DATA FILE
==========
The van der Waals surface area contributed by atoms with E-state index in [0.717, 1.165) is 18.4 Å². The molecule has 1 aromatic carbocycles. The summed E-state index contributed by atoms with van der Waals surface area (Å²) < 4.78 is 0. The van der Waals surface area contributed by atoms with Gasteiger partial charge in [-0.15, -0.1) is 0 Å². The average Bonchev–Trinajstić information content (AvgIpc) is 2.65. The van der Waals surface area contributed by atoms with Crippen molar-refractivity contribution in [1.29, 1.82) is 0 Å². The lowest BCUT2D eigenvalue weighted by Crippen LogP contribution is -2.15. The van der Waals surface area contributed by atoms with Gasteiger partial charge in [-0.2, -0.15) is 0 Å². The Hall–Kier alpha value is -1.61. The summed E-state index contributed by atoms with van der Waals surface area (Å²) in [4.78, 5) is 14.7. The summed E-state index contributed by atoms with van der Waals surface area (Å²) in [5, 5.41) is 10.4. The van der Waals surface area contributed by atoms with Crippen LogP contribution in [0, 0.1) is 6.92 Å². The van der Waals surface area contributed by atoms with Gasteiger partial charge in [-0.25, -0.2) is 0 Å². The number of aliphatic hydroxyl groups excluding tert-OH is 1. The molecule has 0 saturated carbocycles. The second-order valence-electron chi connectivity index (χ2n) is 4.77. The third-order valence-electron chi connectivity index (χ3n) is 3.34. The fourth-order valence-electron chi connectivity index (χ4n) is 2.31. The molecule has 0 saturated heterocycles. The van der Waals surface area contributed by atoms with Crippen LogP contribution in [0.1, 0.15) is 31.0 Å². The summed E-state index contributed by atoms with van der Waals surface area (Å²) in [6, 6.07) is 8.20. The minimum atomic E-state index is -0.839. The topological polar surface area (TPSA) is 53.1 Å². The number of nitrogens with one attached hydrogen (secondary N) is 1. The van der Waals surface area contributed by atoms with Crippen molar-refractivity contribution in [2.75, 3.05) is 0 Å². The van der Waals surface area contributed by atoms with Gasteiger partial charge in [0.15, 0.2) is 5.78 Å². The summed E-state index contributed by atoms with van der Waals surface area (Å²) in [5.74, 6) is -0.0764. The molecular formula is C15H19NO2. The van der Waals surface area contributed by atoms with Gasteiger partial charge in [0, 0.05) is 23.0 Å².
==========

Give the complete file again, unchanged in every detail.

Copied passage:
The van der Waals surface area contributed by atoms with E-state index in [0.717, 1.165) is 18.4 Å². The molecule has 1 aromatic carbocycles. The summed E-state index contributed by atoms with van der Waals surface area (Å²) < 4.78 is 0. The van der Waals surface area contributed by atoms with Gasteiger partial charge in [-0.15, -0.1) is 0 Å². The average Bonchev–Trinajstić information content (AvgIpc) is 2.65. The van der Waals surface area contributed by atoms with Crippen molar-refractivity contribution in [1.29, 1.82) is 0 Å². The lowest BCUT2D eigenvalue weighted by Crippen LogP contribution is -2.15. The van der Waals surface area contributed by atoms with Gasteiger partial charge in [-0.2, -0.15) is 0 Å². The Hall–Kier alpha value is -1.61. The summed E-state index contributed by atoms with van der Waals surface area (Å²) in [4.78, 5) is 14.7. The summed E-state index contributed by atoms with van der Waals surface area (Å²) in [5, 5.41) is 10.4. The van der Waals surface area contributed by atoms with Crippen LogP contribution in [0, 0.1) is 6.92 Å². The van der Waals surface area contributed by atoms with Gasteiger partial charge in [-0.25, -0.2) is 0 Å². The number of aliphatic hydroxyl groups excluding tert-OH is 1. The molecule has 0 saturated carbocycles. The second-order valence-electron chi connectivity index (χ2n) is 4.77. The third-order valence-electron chi connectivity index (χ3n) is 3.34. The fourth-order valence-electron chi connectivity index (χ4n) is 2.31. The molecule has 0 saturated heterocycles. The van der Waals surface area contributed by atoms with Crippen LogP contribution in [0.1, 0.15) is 31.0 Å². The summed E-state index contributed by atoms with van der Waals surface area (Å²) in [6, 6.07) is 8.20. The minimum atomic E-state index is -0.839. The topological polar surface area (TPSA) is 53.1 Å². The number of nitrogens with one attached hydrogen (secondary N) is 1. The van der Waals surface area contributed by atoms with Crippen molar-refractivity contribution in [2.75, 3.05) is 0 Å². The van der Waals surface area contributed by atoms with Gasteiger partial charge in [0.15, 0.2) is 5.78 Å². The summed E-state index contributed by atoms with van der Waals surface area (Å²) in [5.74, 6) is -0.0764. The molecular formula is C15H19NO2. The van der Waals surface area contributed by atoms with Gasteiger partial charge in [0, 0.05) is 23.0 Å².